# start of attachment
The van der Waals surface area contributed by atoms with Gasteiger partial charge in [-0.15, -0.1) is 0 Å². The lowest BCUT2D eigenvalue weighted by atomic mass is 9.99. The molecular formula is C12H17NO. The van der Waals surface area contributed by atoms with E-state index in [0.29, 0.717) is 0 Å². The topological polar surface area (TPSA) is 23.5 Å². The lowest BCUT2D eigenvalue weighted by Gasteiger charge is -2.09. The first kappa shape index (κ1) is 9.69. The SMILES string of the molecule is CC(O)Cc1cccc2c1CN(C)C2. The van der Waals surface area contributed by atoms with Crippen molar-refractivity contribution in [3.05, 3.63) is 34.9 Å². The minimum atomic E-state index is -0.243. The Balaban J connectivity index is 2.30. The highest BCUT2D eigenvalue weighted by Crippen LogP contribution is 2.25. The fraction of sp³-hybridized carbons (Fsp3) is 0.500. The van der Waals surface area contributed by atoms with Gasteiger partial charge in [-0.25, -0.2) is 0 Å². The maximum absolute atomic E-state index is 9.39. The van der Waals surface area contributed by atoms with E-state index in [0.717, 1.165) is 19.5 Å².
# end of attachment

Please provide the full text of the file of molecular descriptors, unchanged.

The van der Waals surface area contributed by atoms with Gasteiger partial charge in [-0.15, -0.1) is 0 Å². The lowest BCUT2D eigenvalue weighted by atomic mass is 9.99. The molecular formula is C12H17NO. The van der Waals surface area contributed by atoms with E-state index in [0.29, 0.717) is 0 Å². The topological polar surface area (TPSA) is 23.5 Å². The lowest BCUT2D eigenvalue weighted by Gasteiger charge is -2.09. The first kappa shape index (κ1) is 9.69. The SMILES string of the molecule is CC(O)Cc1cccc2c1CN(C)C2. The van der Waals surface area contributed by atoms with Crippen molar-refractivity contribution in [3.05, 3.63) is 34.9 Å². The minimum atomic E-state index is -0.243. The Balaban J connectivity index is 2.30. The highest BCUT2D eigenvalue weighted by Crippen LogP contribution is 2.25. The fraction of sp³-hybridized carbons (Fsp3) is 0.500. The van der Waals surface area contributed by atoms with Gasteiger partial charge in [-0.25, -0.2) is 0 Å². The maximum absolute atomic E-state index is 9.39. The van der Waals surface area contributed by atoms with E-state index in [0.717, 1.165) is 19.5 Å².